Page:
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April 17, 2017, 07:41:44 AM

Brown Joins Bipartisan Group of 19 Senators in Calling on Environmental Protection Agency to Increase Biodiesel Fuel Targets

March 24m 2015 - 10:29 PM

WASHINGTON, D.C. – U.S. Senator Sherrod Brown (D-OH) joined a bipartisan group of 19 senators in sending a letter to EPA Administrator Gina McCarty, urging the EPA to continue the trend of increasing support for the nation’s renewable fuel sector.

“Biofuel is American-made energy that won’t run out, and increasing biofuel volumes will help secure our energy future and strengthen Ohio’s economy,” Brown said. “I urge the EPA to take action to spur the growth of next generation biofuels made from American-grown crops like Ohio soybeans and give farmers the targets they need to grow the domestic biodiesel industry.”

Last year, EPA increased the target for renewable fuel volumes. However, these targets have been lowered and, as a result, no new cellulosic plants have been built since 2013.

Nearly half of the U.S.’s biodiesel supply – which burns more cleanly than oil and allows the U.S. to diversify its fuel production – is produced using soybean oil. In 2012, Ohio ranked sixth in the nation for soybean production – yielding $5.3 billion in economic impact. In April 2014, the Ohio Soybean Association named Brown Legislator of the Year for his work advocating for soybean farmers.

Full text of the letter is available below.

March 23, 2016

The Honorable Gina McCarthy
U.S. Environmental Protection Agency
1200 Pennsylvania Ave. N.W.
Washington, D.C. 20460

Dear Administrator McCarthy:

We are writing to you in the wake of the Environmental Protection Agency’s (EPA) final rule issued on November 30, 2015, which set blending targets under the Renewable Fuel Standard for 2014, 2015, and 2016.

While we are pleased that the EPA increased the renewable fuel volumes from the proposed to the final rule, we remain concerned that it continues to use distribution infrastructure as a factor in setting blending targets. The lack of distribution infrastructure was explicitly rejected by Congress as a reason to grant a waiver when the statute was adopted in 2005.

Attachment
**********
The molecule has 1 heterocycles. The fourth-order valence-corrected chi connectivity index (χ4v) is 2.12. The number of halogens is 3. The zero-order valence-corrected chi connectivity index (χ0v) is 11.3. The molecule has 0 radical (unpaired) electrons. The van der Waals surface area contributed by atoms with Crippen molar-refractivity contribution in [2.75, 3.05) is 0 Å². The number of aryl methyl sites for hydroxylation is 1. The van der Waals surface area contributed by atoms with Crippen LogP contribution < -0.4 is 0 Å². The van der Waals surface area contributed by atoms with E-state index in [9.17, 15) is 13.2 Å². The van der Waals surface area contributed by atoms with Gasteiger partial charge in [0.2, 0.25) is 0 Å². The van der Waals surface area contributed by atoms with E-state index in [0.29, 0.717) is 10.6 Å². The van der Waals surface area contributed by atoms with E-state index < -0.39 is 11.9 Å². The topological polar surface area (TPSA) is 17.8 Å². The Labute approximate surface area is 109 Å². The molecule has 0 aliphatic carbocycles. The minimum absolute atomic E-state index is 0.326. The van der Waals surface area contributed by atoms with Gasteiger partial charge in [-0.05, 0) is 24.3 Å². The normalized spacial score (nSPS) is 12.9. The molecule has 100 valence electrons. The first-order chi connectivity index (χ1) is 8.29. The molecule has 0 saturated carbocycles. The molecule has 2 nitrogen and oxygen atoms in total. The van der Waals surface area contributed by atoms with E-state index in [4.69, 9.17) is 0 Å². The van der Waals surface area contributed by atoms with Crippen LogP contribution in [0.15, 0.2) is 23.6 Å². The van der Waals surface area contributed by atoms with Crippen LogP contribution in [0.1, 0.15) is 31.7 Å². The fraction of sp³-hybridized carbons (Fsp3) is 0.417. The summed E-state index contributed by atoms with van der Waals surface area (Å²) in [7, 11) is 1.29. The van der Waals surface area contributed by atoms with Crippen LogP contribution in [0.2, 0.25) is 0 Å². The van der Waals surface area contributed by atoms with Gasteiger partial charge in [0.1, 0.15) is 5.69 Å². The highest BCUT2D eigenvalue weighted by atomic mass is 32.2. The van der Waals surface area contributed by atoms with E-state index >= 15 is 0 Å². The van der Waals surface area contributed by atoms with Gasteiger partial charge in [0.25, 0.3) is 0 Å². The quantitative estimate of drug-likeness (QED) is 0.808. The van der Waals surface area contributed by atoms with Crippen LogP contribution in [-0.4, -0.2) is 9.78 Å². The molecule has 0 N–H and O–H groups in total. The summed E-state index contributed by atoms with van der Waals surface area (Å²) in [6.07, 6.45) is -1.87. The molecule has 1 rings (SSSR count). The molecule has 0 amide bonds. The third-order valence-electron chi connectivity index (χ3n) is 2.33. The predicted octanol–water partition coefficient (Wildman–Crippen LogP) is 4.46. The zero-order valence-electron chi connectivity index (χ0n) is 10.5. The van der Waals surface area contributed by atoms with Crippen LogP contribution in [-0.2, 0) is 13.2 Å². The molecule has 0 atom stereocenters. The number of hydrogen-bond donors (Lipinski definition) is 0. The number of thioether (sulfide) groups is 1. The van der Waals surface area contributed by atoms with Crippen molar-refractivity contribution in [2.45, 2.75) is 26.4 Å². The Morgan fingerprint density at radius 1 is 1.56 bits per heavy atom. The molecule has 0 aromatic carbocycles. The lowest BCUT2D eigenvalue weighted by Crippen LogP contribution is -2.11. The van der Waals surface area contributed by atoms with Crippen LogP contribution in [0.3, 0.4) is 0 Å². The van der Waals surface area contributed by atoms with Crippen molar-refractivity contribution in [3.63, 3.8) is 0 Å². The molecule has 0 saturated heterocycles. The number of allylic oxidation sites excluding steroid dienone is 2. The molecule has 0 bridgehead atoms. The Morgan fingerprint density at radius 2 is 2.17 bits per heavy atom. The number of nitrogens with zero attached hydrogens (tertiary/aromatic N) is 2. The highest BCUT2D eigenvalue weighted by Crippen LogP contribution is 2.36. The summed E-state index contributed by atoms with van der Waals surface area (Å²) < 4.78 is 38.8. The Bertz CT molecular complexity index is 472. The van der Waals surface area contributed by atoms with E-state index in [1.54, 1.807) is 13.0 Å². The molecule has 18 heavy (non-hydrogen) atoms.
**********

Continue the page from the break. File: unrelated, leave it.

Upon issuance of this final rule, EPA Assistant Administrator for Air and Radiation Janet McCabe stated, “The biofuel industry is an incredible American success story, and the RFS program has been an important driver of that success—cutting carbon pollution, reducing our dependence on foreign oil, and sparking rural economic development.” And over the past year, you’ve reiterated the importance of biofuels as a spark plug for rural economies and as an important part of the President’s energy strategy, stating that “we need to get the program back on track.”

Unfortunately, the final rule did not get the program back on track, and as a result, it is not generating growth in the biofuel sector. Since the proposal was first leaked in the fall of 2013, not a single new cellulosic project has broken ground in the United States and many planned or previously announced projects have been halted. In the meantime, new investments in cellulosic projects continue to emerge in China, Europe, and Brazil. The final rule for 2014, 2015, and 2016 did not change this trend.

The EPA should reverse course and release a rule this year that follows congressional intent. The forthcoming proposal to set blending targets for 2017 is the EPA’s chance to fulfill the commitment that you and Assistant Administrator McCabe made to get the program back on track. We hope you take this opportunity.

A strong RFS makes our country more energy secure, increases competition and consumer choice in our transportation sector, and ultimately strengthens our economy. We need a strong RFS, and we need more biofuels. We expect that you will get the program “back on track,” and we look forward to seeing a proposed rule released on time that removes the distribution waiver and re-establishes the United States as a leader in the biofuel sector.

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